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Peter,
 
I'm a bit baffled by your concern over the "smoking" problem in this film,
because I'd take a different perspective.
 
1.  Is Stern's comment--"I've smoked half of it..."--really a nod to today's
health consciousness?  It needn't be taken that way. No matter what we've
come to know, and how we've become sensitized to the issue through scientific
research and education, as well as changing social attitudes, people who
don't smoke have always been bothered by smokers--whether or not it's been
to a degree of physical illness. Stern could be taken as a man with some
physical tolerance to smoke, with the attitudinal tolerance that would jibe
with the times, and yet comfortable enough with his boss now to mention the
latter's excessive habit jokingly.
 
2.  As for the concern over the discrepancy: the insignificant "problem"
of secondary smoke inhalation on a personal level, juxtaposed against the
almost humanly ungraspable obscenity of what's issuing from those incinerator
smokestacks.  One may worry over whether audiences, now or in posterity, are
equipped to make the distinction and not to equate them. But for those who
can "get" it, the juxtaposition may prompt us to face both an awful fact and
a saving grace, both compounded into a truth, like it or not:  In the midst
of the most awful circumstances created by human agency, we're heir to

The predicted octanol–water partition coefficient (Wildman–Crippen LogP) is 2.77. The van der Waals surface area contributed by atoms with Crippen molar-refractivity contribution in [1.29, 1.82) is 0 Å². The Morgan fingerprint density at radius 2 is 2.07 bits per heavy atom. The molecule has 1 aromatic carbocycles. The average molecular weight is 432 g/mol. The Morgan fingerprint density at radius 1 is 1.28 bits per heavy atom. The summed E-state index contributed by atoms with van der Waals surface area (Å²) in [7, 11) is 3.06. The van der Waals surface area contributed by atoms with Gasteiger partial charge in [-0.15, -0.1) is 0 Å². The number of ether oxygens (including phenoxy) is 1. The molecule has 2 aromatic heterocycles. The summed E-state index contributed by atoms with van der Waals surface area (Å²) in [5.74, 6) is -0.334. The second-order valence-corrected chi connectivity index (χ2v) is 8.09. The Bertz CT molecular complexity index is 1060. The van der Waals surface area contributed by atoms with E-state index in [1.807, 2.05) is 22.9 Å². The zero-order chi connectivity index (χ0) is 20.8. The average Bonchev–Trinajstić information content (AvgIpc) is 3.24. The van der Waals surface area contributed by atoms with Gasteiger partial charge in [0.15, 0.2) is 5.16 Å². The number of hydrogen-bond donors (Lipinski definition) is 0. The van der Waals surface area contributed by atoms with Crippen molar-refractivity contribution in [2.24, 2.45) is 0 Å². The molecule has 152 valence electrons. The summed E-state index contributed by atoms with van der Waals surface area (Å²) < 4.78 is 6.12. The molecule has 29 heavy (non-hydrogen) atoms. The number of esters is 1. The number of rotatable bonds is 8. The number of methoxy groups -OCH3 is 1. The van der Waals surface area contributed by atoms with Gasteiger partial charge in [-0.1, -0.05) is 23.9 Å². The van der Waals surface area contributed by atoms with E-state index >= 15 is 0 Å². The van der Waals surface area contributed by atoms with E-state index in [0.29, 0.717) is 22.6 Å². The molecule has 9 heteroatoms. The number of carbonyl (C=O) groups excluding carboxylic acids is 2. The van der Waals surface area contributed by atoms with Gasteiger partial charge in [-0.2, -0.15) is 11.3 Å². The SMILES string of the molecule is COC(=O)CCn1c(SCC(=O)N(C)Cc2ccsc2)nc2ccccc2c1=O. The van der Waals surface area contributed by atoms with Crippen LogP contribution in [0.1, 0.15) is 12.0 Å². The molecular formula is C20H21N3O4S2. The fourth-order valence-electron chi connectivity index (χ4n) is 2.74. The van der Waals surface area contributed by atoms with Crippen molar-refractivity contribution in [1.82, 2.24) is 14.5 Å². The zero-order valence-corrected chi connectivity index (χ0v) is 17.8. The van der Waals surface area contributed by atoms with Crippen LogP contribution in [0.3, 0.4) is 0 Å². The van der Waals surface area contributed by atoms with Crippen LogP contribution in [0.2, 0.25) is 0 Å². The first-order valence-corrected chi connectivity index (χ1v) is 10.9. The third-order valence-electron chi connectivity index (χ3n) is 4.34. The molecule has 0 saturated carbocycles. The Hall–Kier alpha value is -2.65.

distractions and discomforts of no more than passing significance. You can
be sure that the Jews in the camps living under conditions worse than Stern
and Schindler's workers, were conversant with the irks of human-behavior-
as-usual, even inside an atmosphere of misery and terror. It's what keeps
us going, sometimes, despite the odds.  And on the perverse obverse of that
coin--not the blackly humorous but the pure-terrible side--our habit or
human tendency to focus on those irks-as-usual in everyday life is often
what divorces, distracts and desensitizes us sufficiently from the consequences
and significance of our larger actions, so that they can become unthinkingly
monstrous. No matter what the circumstances and how able the spirit the flesh
can be a defensive weakness for the miserable oppressed, and a crippling
disease for those who create their misery.  This is not anything in the way
of an explanation for something of the Holocaust's magnitude, but it may be
taken as a contributing part of the experience.
 
...For those, again, who might misinterpret--what's the answer? One thing we
might do is pull our punches, dilute the communication. But we might also
have an obligation to forge ahead, communicate with those who can understand,
...and begin to see to it that those who can't begin to get equipped with
the tools for comprehension themselves--one aspect of that being not to ob-
tain *all* our information on historical events from some feature film, no
matter how well-intentioned and commendable it may be.
 
  Before I slip off my soapbox, let me leave for the weekend,
                                                           Jeff